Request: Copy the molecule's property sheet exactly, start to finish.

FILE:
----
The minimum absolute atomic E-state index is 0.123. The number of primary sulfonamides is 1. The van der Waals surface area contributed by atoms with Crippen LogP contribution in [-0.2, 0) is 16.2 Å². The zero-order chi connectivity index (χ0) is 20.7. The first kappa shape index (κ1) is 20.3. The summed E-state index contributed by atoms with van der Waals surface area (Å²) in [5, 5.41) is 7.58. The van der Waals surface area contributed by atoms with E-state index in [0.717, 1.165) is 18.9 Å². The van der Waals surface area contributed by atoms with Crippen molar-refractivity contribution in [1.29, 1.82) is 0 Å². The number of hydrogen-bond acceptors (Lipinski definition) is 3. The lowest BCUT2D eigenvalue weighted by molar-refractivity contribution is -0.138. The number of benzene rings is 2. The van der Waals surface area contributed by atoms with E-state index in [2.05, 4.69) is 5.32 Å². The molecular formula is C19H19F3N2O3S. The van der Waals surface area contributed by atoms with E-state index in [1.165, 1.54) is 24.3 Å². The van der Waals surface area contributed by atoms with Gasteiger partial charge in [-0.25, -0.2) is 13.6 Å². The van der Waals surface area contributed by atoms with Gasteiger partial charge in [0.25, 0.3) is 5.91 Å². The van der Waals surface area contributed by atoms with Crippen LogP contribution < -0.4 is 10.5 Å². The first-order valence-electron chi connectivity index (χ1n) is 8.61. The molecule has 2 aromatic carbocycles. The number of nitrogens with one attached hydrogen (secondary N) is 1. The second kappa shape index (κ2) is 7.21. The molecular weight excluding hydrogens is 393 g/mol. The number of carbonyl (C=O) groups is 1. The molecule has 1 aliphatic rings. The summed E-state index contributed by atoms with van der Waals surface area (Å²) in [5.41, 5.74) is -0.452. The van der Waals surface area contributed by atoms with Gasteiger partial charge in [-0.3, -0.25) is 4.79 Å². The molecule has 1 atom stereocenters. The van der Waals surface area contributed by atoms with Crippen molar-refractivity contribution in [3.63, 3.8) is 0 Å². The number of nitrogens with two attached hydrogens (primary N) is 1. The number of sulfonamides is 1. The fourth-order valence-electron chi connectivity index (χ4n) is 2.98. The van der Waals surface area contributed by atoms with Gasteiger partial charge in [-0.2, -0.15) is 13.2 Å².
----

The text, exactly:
The minimum absolute atomic E-state index is 0.123. The number of primary sulfonamides is 1. The van der Waals surface area contributed by atoms with Crippen LogP contribution in [-0.2, 0) is 16.2 Å². The zero-order chi connectivity index (χ0) is 20.7. The first kappa shape index (κ1) is 20.3. The summed E-state index contributed by atoms with van der Waals surface area (Å²) in [5, 5.41) is 7.58. The van der Waals surface area contributed by atoms with E-state index in [0.717, 1.165) is 18.9 Å². The van der Waals surface area contributed by atoms with Crippen molar-refractivity contribution in [1.29, 1.82) is 0 Å². The number of hydrogen-bond acceptors (Lipinski definition) is 3. The lowest BCUT2D eigenvalue weighted by molar-refractivity contribution is -0.138. The number of benzene rings is 2. The van der Waals surface area contributed by atoms with E-state index in [2.05, 4.69) is 5.32 Å². The molecular formula is C19H19F3N2O3S. The van der Waals surface area contributed by atoms with E-state index in [1.165, 1.54) is 24.3 Å². The van der Waals surface area contributed by atoms with Gasteiger partial charge in [-0.25, -0.2) is 13.6 Å². The van der Waals surface area contributed by atoms with Gasteiger partial charge in [0.25, 0.3) is 5.91 Å². The van der Waals surface area contributed by atoms with Crippen LogP contribution < -0.4 is 10.5 Å². The first-order valence-electron chi connectivity index (χ1n) is 8.61. The molecule has 2 aromatic carbocycles. The number of nitrogens with one attached hydrogen (secondary N) is 1. The second kappa shape index (κ2) is 7.21. The molecular weight excluding hydrogens is 393 g/mol. The number of carbonyl (C=O) groups is 1. The molecule has 1 aliphatic rings. The summed E-state index contributed by atoms with van der Waals surface area (Å²) in [5.41, 5.74) is -0.452. The van der Waals surface area contributed by atoms with Gasteiger partial charge in [-0.3, -0.25) is 4.79 Å². The molecule has 1 atom stereocenters. The van der Waals surface area contributed by atoms with Crippen molar-refractivity contribution in [3.63, 3.8) is 0 Å². The number of nitrogens with two attached hydrogens (primary N) is 1. The number of sulfonamides is 1. The fourth-order valence-electron chi connectivity index (χ4n) is 2.98. The van der Waals surface area contributed by atoms with Gasteiger partial charge in [-0.2, -0.15) is 13.2 Å².